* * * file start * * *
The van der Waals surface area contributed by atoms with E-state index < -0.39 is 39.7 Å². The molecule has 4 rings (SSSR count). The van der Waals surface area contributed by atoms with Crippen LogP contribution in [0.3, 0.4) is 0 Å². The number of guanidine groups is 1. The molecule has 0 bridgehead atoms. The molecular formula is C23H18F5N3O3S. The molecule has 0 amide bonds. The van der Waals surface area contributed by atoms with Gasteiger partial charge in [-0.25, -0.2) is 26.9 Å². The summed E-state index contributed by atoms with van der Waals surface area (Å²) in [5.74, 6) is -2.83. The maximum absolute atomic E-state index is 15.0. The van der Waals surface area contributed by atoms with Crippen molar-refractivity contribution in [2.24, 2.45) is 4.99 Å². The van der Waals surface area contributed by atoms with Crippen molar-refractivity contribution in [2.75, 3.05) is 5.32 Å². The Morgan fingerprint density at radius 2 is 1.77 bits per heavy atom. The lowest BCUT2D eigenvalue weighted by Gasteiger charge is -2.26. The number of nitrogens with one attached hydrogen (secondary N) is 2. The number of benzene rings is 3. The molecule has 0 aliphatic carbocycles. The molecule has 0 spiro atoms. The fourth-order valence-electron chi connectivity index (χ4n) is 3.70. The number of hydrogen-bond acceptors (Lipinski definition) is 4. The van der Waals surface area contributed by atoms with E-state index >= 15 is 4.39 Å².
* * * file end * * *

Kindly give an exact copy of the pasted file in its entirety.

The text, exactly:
The van der Waals surface area contributed by atoms with E-state index < -0.39 is 39.7 Å². The molecule has 4 rings (SSSR count). The van der Waals surface area contributed by atoms with Crippen LogP contribution in [0.3, 0.4) is 0 Å². The number of guanidine groups is 1. The molecule has 0 bridgehead atoms. The molecular formula is C23H18F5N3O3S. The molecule has 0 amide bonds. The van der Waals surface area contributed by atoms with Gasteiger partial charge in [-0.25, -0.2) is 26.9 Å². The summed E-state index contributed by atoms with van der Waals surface area (Å²) in [5.74, 6) is -2.83. The maximum absolute atomic E-state index is 15.0. The van der Waals surface area contributed by atoms with Crippen molar-refractivity contribution in [2.24, 2.45) is 4.99 Å². The van der Waals surface area contributed by atoms with Crippen molar-refractivity contribution in [2.75, 3.05) is 5.32 Å². The Morgan fingerprint density at radius 2 is 1.77 bits per heavy atom. The lowest BCUT2D eigenvalue weighted by Gasteiger charge is -2.26. The number of nitrogens with one attached hydrogen (secondary N) is 2. The number of benzene rings is 3. The molecule has 0 aliphatic carbocycles. The molecule has 0 spiro atoms. The fourth-order valence-electron chi connectivity index (χ4n) is 3.70. The number of hydrogen-bond acceptors (Lipinski definition) is 4. The van der Waals surface area contributed by atoms with E-state index >= 15 is 4.39 Å².